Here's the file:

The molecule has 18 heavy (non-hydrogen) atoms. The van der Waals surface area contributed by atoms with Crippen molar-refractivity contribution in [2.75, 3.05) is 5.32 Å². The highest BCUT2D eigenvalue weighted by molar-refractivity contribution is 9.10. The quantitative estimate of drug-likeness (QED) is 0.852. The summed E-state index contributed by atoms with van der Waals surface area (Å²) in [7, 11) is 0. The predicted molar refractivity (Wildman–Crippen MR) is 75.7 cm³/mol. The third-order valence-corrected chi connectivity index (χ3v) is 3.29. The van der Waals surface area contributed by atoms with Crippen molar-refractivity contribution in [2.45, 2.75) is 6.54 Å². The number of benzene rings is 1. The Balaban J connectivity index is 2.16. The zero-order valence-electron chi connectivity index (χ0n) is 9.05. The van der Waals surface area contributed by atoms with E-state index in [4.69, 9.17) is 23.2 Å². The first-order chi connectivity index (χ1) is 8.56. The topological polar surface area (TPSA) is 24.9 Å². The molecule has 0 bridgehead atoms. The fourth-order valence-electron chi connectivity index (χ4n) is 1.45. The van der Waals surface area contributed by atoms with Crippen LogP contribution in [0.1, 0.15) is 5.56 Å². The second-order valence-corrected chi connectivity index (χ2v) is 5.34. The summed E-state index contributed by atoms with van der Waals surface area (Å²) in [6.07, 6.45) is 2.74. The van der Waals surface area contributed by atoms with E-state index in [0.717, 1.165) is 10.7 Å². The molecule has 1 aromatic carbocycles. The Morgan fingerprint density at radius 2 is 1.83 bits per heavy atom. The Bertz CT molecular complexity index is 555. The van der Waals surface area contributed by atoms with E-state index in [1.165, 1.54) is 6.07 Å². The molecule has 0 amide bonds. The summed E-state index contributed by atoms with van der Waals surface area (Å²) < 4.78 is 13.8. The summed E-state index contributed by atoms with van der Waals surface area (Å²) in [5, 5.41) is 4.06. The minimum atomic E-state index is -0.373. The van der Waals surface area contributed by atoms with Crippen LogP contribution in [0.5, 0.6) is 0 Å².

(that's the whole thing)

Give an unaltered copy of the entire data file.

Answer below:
The molecule has 18 heavy (non-hydrogen) atoms. The van der Waals surface area contributed by atoms with Crippen molar-refractivity contribution in [2.75, 3.05) is 5.32 Å². The highest BCUT2D eigenvalue weighted by molar-refractivity contribution is 9.10. The quantitative estimate of drug-likeness (QED) is 0.852. The summed E-state index contributed by atoms with van der Waals surface area (Å²) in [7, 11) is 0. The predicted molar refractivity (Wildman–Crippen MR) is 75.7 cm³/mol. The third-order valence-corrected chi connectivity index (χ3v) is 3.29. The van der Waals surface area contributed by atoms with Crippen molar-refractivity contribution in [2.45, 2.75) is 6.54 Å². The number of benzene rings is 1. The Balaban J connectivity index is 2.16. The zero-order valence-electron chi connectivity index (χ0n) is 9.05. The van der Waals surface area contributed by atoms with E-state index in [4.69, 9.17) is 23.2 Å². The first-order chi connectivity index (χ1) is 8.56. The topological polar surface area (TPSA) is 24.9 Å². The molecule has 0 bridgehead atoms. The fourth-order valence-electron chi connectivity index (χ4n) is 1.45. The van der Waals surface area contributed by atoms with Crippen LogP contribution in [0.1, 0.15) is 5.56 Å². The second-order valence-corrected chi connectivity index (χ2v) is 5.34. The summed E-state index contributed by atoms with van der Waals surface area (Å²) in [6.07, 6.45) is 2.74. The van der Waals surface area contributed by atoms with E-state index in [0.717, 1.165) is 10.7 Å². The molecule has 1 aromatic carbocycles. The Morgan fingerprint density at radius 2 is 1.83 bits per heavy atom. The Bertz CT molecular complexity index is 555. The van der Waals surface area contributed by atoms with E-state index in [1.165, 1.54) is 6.07 Å². The molecule has 0 amide bonds. The summed E-state index contributed by atoms with van der Waals surface area (Å²) < 4.78 is 13.8. The summed E-state index contributed by atoms with van der Waals surface area (Å²) in [5, 5.41) is 4.06. The minimum atomic E-state index is -0.373. The van der Waals surface area contributed by atoms with Crippen LogP contribution in [0.5, 0.6) is 0 Å².